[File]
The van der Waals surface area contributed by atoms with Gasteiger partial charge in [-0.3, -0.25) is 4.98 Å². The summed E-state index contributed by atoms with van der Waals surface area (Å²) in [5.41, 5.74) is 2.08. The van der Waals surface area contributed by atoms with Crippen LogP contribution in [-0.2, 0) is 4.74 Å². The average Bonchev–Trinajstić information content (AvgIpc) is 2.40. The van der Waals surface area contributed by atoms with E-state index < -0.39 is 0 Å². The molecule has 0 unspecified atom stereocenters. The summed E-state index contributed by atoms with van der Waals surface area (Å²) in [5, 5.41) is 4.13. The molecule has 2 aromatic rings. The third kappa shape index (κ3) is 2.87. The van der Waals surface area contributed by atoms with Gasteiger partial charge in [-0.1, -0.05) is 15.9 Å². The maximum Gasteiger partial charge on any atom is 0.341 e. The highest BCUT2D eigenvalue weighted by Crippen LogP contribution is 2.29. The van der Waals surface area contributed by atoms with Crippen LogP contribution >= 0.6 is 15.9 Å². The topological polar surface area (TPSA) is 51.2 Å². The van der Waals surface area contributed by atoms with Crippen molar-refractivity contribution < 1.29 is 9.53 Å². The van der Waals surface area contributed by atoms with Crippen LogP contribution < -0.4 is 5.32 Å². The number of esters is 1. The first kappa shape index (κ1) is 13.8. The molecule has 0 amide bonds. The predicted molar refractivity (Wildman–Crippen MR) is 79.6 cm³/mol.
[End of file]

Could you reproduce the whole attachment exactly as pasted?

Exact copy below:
The van der Waals surface area contributed by atoms with Gasteiger partial charge in [-0.3, -0.25) is 4.98 Å². The summed E-state index contributed by atoms with van der Waals surface area (Å²) in [5.41, 5.74) is 2.08. The van der Waals surface area contributed by atoms with Crippen LogP contribution in [-0.2, 0) is 4.74 Å². The average Bonchev–Trinajstić information content (AvgIpc) is 2.40. The van der Waals surface area contributed by atoms with E-state index < -0.39 is 0 Å². The molecule has 0 unspecified atom stereocenters. The summed E-state index contributed by atoms with van der Waals surface area (Å²) in [5, 5.41) is 4.13. The molecule has 2 aromatic rings. The third kappa shape index (κ3) is 2.87. The van der Waals surface area contributed by atoms with Gasteiger partial charge in [-0.1, -0.05) is 15.9 Å². The maximum Gasteiger partial charge on any atom is 0.341 e. The highest BCUT2D eigenvalue weighted by Crippen LogP contribution is 2.29. The van der Waals surface area contributed by atoms with Crippen LogP contribution >= 0.6 is 15.9 Å². The topological polar surface area (TPSA) is 51.2 Å². The van der Waals surface area contributed by atoms with Crippen molar-refractivity contribution < 1.29 is 9.53 Å². The van der Waals surface area contributed by atoms with Crippen LogP contribution < -0.4 is 5.32 Å². The number of esters is 1. The first kappa shape index (κ1) is 13.8. The molecule has 0 amide bonds. The predicted molar refractivity (Wildman–Crippen MR) is 79.6 cm³/mol.